The ROA’s strategic objectives for 2013 may be broad in their aim but we make no apology for continuing to put prize-money right at the top of the agenda.

Prize-money is so important because it dictates the economic health of the whole industry, having a direct bearing on what most owners are willing to invest. This influences the number and quality of horses in training and the level of training fees, which, in turn, affects the profitability of trainers and what they pay their staff.

It has long been an objective of the ROA to establish formal agreements with racecourses on their contributions to prize-money. Rising income from media rights has increased the discretionary spend element of a racecourse’s funding and, as a result, there is now an urgent need to have contractual arrangements between the courses and the suppliers of their raw material – the horses.

Racecourses need to show willing if prize-money agreements are to be established

As the Horsemen’s Group binds owners, trainers, breeders, jockeys and stable staff together, only the willingness of the racecourses is needed to fulfil the objective that prize-money agreements will be established by the beginning of next year.

The betting industry’s contribution to racing also remains a crucial part of the funding equation and a further major objective for the ROA must be to ensure that racing does not let up on the government in its quest to capture a share of the money now bet offshore on British horseracing. This subject is, of course, entwined with the overall shortcomings of the outdated levy system and we will work with the rest of racing to attempt to achieve sensible commercial arrangements with betting operators combined with legislative change that would provide a long-term solution to the industry’s funding.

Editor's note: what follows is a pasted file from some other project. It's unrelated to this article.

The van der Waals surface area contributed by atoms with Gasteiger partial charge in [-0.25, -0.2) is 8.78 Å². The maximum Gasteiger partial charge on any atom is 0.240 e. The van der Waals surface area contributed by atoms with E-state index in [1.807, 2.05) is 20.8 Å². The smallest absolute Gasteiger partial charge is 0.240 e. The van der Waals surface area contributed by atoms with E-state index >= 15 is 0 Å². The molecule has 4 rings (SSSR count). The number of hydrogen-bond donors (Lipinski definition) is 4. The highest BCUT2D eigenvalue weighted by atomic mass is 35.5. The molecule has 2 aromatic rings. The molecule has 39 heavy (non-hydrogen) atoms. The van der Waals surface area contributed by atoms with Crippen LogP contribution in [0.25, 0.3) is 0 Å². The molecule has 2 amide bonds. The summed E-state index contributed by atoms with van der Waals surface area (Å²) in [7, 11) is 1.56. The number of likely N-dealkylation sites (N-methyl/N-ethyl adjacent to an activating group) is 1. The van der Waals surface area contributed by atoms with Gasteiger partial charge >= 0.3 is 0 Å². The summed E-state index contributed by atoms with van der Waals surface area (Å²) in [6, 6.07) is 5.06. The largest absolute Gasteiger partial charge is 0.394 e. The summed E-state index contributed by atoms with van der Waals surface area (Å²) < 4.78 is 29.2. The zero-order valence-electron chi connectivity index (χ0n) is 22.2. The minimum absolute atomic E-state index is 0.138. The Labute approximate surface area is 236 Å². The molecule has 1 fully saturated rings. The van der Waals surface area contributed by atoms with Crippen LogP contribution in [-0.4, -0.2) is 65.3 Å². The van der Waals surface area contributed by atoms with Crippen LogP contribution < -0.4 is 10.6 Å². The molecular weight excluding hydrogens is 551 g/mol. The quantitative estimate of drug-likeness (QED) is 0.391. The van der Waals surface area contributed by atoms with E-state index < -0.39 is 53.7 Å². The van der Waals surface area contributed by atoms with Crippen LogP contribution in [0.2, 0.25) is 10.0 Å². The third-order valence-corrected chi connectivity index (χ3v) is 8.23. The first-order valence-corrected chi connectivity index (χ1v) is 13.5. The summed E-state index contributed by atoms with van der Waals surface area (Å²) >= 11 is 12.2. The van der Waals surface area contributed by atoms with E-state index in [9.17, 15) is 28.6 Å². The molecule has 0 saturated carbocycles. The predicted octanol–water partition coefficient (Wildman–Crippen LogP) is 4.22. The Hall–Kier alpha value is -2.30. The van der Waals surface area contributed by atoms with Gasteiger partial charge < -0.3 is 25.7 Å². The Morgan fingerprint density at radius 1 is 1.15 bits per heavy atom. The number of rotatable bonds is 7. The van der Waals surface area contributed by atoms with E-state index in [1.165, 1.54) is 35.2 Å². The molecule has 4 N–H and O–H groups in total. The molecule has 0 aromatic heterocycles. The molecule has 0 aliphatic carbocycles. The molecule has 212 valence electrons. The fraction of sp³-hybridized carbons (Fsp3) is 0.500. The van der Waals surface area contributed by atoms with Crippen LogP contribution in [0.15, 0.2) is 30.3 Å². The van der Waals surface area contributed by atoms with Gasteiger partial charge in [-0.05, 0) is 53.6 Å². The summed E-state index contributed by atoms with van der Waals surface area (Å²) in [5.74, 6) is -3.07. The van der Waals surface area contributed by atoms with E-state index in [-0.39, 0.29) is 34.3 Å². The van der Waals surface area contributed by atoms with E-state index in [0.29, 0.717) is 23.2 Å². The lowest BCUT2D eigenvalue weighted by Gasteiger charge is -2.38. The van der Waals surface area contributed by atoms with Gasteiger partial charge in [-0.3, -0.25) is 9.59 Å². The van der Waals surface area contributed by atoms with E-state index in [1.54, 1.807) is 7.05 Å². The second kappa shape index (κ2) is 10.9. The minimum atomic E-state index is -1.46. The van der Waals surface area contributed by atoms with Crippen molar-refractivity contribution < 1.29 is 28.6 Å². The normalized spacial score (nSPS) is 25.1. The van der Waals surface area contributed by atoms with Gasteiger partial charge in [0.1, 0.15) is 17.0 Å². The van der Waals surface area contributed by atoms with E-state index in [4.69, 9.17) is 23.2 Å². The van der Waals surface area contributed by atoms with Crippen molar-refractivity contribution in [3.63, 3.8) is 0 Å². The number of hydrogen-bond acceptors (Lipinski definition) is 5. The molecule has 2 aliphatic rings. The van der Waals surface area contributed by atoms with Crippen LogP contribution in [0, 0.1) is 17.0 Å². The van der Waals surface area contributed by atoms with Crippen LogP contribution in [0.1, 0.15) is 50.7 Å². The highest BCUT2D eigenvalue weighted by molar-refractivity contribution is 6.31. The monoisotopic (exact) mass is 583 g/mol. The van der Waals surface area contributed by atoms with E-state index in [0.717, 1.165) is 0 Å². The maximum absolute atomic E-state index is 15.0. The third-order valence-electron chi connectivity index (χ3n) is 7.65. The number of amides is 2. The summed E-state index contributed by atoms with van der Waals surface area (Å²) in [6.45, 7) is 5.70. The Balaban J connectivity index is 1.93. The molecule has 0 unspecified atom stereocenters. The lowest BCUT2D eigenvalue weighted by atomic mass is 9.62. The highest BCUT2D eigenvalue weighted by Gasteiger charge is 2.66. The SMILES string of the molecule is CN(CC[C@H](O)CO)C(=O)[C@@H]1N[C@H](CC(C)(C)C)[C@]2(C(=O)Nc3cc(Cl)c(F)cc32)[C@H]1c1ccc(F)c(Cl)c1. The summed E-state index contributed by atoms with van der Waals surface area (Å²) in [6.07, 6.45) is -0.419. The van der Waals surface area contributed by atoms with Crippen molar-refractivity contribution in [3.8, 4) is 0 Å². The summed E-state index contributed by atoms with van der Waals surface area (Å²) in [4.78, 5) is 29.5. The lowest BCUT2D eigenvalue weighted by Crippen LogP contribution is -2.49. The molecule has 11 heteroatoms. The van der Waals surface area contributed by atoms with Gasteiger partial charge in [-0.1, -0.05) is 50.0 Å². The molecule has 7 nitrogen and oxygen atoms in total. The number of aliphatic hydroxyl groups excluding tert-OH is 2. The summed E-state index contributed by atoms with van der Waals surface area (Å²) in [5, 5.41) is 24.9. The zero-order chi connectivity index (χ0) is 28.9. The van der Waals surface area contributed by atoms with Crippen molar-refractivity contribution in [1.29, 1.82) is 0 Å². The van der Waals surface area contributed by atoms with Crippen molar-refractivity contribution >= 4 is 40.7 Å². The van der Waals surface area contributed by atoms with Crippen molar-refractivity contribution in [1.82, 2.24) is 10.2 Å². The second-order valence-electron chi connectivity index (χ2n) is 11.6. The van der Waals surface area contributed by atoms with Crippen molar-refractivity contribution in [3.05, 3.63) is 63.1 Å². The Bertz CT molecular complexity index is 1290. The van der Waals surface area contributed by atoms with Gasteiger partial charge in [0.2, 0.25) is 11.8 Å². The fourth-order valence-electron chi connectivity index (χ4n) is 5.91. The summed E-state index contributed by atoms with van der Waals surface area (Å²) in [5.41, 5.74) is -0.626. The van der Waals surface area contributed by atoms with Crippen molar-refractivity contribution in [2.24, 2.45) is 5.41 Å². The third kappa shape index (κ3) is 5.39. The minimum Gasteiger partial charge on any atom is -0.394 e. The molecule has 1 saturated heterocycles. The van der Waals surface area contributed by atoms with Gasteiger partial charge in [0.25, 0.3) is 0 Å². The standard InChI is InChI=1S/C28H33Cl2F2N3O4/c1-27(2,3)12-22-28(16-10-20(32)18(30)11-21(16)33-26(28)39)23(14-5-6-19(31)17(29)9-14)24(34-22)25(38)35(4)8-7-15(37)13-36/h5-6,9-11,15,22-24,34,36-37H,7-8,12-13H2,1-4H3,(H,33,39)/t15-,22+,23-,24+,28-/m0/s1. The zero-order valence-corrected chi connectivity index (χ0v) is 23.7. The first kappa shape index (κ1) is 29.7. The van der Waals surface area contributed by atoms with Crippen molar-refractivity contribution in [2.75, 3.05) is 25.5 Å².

Racing should have more control over how it spends its income but for as long as the Levy Board continues to dictate its own policy for distributing levy income, we must ensure that we strengthen the principle whereby levy contributions to racecourses are in proportion with what individual racecourses themselves contribute to prize-money. We must also encourage the Levy Board and the BHA to address the disgrace of Sunday racing and apply pressure that sees the beginnings of a vast improvement in the quality of racing on the Sabbath.

Closer to home, the ROA must look at owners’ costs as well as income. To this end, we must join with the BHA in conducting a comprehensive review of the registration mechanism for owners, with the objective of achieving a much-simplified and less time-consuming system. Banking costs for owners should also come under the microscope, focussing on providing a cheaper alternative to those owners who require nothing more than the simplest banking facility.

Most of the work the ROA undertakes is to the benefit of all owners, not just ROA members. In the belief that non members get a free ride, we have no compunction in advocating schemes that favour ROA members. We must therefore ensure the BHA Development Fund and the soon-to-be-introduced BOBIS include aspects that favour our members, while we should explore whether the savings to ROA members on BHA registration fees could be further increased.

In our work with racecourses, we need to extend the benefits that come from the Racecourse Badge Scheme so that owners with smaller ownership shares still qualify for a reduced free-racecourse-entry benefit, while we must seek discounts for members on tickets for major race-meetings.

It is reassuring to see that the whole area of the owner’s race-day experience is now being accepted by racecourses as an important part of their marketing drive for this has long been in line with the thinking of the ROA’s Gold Standard Awards.

The ROA intends to make 2013 a year during which it steps up the benefits of membership and increases the pressure for better prize-money while reducing owners’ costs. Please stay aboard and enjoy the ride.